Douglas Whaley. Law professor, gay rights advocate, atheist, heart transplant recipient, actor, director, novelist, playwright, bridge player, husband, father, cat owner, storyteller. Much humor and, since the writer is a teacher, advice on many topics.
How To Stop Saying "You Know"
After a four year layoff from teaching, I was back in the
classroom at Ohio State this spring semester.We teach law through a Socratic dialogue, so I spent a good deal of time
in question and answer exchanges with the students.In a way I'd never noticed before my students had become infected by the
verbal diarrhea of saying "you know" every other sentence (and
sometimes more than once in the same sentence!).At one point I couldn't stop myself from
starting class with a few comments about this disturbing trend."You want to impress people—other
lawyers, new acquaintances, judges, your boss—with how articulate you
are," I lectured, "but if, you know, you are constantly, you know,
betraying your inability to, you know, control your sentences, you're going to look
bad, you know?"
This plague is everywhere from the President of the United
States clowning around on Late Night With
Jimmy Fallon last week, to nationally-known law professors we recently brought
to Ohio State making major presentations at a Sports Law event, to close friends
of mine who drive me nuts by peppering their speech with this mindless repetition.Apparently this is an international epidemic,
with the equivalent of "you know" infecting languages other than
English.I've ranted about this difficulty
in a prior post (see below), and, apparently, most people think I'm loony for
caring about it at all.I'm particularly
appalled when I hear myself say the hated words, which happens on very, very rare
occasions, when to my horror I notice I have an early symptom of the spreading
Suppose, however, that you're embarrassed (as you should be)
by this bad speech habit and want to stop.This post is about how to accomplish that.
First of all, you'll need a confederate.Choose someone you converse with a lot, and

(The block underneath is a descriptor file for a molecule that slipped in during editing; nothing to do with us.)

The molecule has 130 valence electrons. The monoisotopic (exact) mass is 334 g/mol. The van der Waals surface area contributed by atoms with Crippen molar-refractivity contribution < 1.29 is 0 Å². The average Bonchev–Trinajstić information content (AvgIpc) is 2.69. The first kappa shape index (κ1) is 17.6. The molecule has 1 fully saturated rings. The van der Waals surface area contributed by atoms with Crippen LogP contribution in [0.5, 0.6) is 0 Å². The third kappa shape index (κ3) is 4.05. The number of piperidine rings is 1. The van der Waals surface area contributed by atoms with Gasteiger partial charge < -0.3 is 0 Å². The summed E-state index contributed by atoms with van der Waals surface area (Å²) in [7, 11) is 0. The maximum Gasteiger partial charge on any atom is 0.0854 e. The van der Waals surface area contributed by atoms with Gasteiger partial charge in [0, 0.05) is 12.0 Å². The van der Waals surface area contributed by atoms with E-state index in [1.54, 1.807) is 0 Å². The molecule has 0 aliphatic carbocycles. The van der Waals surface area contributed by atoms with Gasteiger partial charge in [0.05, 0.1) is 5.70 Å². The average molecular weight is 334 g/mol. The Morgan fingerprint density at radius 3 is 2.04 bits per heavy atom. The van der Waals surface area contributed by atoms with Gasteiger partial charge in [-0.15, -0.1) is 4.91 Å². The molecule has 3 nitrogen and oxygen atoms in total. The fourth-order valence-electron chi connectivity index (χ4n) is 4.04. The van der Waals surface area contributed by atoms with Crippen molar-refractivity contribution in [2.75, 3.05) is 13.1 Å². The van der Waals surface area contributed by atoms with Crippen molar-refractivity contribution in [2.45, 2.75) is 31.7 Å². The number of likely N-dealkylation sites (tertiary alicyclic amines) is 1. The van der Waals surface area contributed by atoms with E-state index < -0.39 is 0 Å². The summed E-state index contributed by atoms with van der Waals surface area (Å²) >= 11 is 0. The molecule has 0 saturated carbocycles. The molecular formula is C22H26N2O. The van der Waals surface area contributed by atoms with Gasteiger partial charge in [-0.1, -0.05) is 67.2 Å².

who's willing to help you become aware of every time you say the words
"you know" (you can't hear it yourself).Get him/her to promise to quickly reply
"I know" every time you say
"you know"—and, simple as
that sounds, it's no more complicated than that.Of course, it will be irritating to you to have
your discourse interrupted like this, but
that's the point! You need to become
aware of how often you've become a mindless copier of the bad speech patterns
of others, and you'll begin to listen to yourself as you talk.After numerous conversations with your
"I know" friend, you'll be wary of the need to fill any pause in your
thoughts with a banal repetition of "you know."
If you think this is nonsense, try this experiment: listen
to how often you and your friends and people on TV or in casual conversations—stupidly,
mindlessly—clutter their conversations with "you know."Is it okay simply because everyone is doing
it?Running with the herd, dumb as the
rest?Do you want people you're trying
to impress thinking of you as "stupid and mindless"?
Changing right-brain habits like this one is always a hard
task, but who said you only get to do easy things in life?If you're tired of being a slave to the
phrase "you know," then strip it from your vocabulary except when it's
legitimately part of your thought (as in "You know what I mean?" or